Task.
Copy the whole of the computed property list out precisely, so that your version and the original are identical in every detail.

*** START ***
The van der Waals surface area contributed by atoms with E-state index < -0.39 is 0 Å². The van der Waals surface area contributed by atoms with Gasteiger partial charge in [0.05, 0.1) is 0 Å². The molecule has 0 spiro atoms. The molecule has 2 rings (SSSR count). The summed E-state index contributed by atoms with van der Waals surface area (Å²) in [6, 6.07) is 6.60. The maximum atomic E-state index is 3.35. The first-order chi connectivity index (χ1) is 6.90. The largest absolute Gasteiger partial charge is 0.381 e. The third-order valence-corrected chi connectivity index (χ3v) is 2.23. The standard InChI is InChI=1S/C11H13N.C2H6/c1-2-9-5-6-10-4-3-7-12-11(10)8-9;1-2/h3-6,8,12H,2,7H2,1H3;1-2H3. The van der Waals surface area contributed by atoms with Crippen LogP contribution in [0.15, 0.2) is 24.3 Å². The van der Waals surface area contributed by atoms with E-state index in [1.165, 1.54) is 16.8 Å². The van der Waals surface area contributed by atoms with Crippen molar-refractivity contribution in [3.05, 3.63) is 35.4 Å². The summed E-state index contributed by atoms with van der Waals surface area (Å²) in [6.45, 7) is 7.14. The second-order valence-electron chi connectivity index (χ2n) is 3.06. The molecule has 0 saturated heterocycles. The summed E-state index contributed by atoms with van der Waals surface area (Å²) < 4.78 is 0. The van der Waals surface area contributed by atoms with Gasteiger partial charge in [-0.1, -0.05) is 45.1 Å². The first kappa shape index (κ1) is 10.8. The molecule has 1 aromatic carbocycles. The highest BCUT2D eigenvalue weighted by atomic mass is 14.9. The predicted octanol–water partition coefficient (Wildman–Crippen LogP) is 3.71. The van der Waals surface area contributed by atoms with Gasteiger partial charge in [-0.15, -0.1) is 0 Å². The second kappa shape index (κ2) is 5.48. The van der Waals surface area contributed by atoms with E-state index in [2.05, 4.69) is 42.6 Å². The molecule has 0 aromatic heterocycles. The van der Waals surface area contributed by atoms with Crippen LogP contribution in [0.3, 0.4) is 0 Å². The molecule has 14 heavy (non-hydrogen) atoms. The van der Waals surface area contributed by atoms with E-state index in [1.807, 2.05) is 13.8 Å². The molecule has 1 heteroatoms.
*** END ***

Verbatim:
The van der Waals surface area contributed by atoms with E-state index < -0.39 is 0 Å². The van der Waals surface area contributed by atoms with Gasteiger partial charge in [0.05, 0.1) is 0 Å². The molecule has 0 spiro atoms. The molecule has 2 rings (SSSR count). The summed E-state index contributed by atoms with van der Waals surface area (Å²) in [6, 6.07) is 6.60. The maximum atomic E-state index is 3.35. The first-order chi connectivity index (χ1) is 6.90. The largest absolute Gasteiger partial charge is 0.381 e. The third-order valence-corrected chi connectivity index (χ3v) is 2.23. The standard InChI is InChI=1S/C11H13N.C2H6/c1-2-9-5-6-10-4-3-7-12-11(10)8-9;1-2/h3-6,8,12H,2,7H2,1H3;1-2H3. The van der Waals surface area contributed by atoms with Crippen LogP contribution in [0.15, 0.2) is 24.3 Å². The van der Waals surface area contributed by atoms with E-state index in [1.165, 1.54) is 16.8 Å². The van der Waals surface area contributed by atoms with Crippen molar-refractivity contribution in [3.05, 3.63) is 35.4 Å². The summed E-state index contributed by atoms with van der Waals surface area (Å²) in [6.45, 7) is 7.14. The second-order valence-electron chi connectivity index (χ2n) is 3.06. The molecule has 0 saturated heterocycles. The summed E-state index contributed by atoms with van der Waals surface area (Å²) < 4.78 is 0. The van der Waals surface area contributed by atoms with Gasteiger partial charge in [-0.1, -0.05) is 45.1 Å². The first kappa shape index (κ1) is 10.8. The molecule has 1 aromatic carbocycles. The highest BCUT2D eigenvalue weighted by atomic mass is 14.9. The predicted octanol–water partition coefficient (Wildman–Crippen LogP) is 3.71. The van der Waals surface area contributed by atoms with Gasteiger partial charge in [-0.15, -0.1) is 0 Å². The second kappa shape index (κ2) is 5.48. The van der Waals surface area contributed by atoms with E-state index in [2.05, 4.69) is 42.6 Å². The molecule has 0 aromatic heterocycles. The van der Waals surface area contributed by atoms with Crippen LogP contribution in [0.3, 0.4) is 0 Å². The molecule has 14 heavy (non-hydrogen) atoms. The van der Waals surface area contributed by atoms with E-state index in [1.807, 2.05) is 13.8 Å². The molecule has 1 heteroatoms.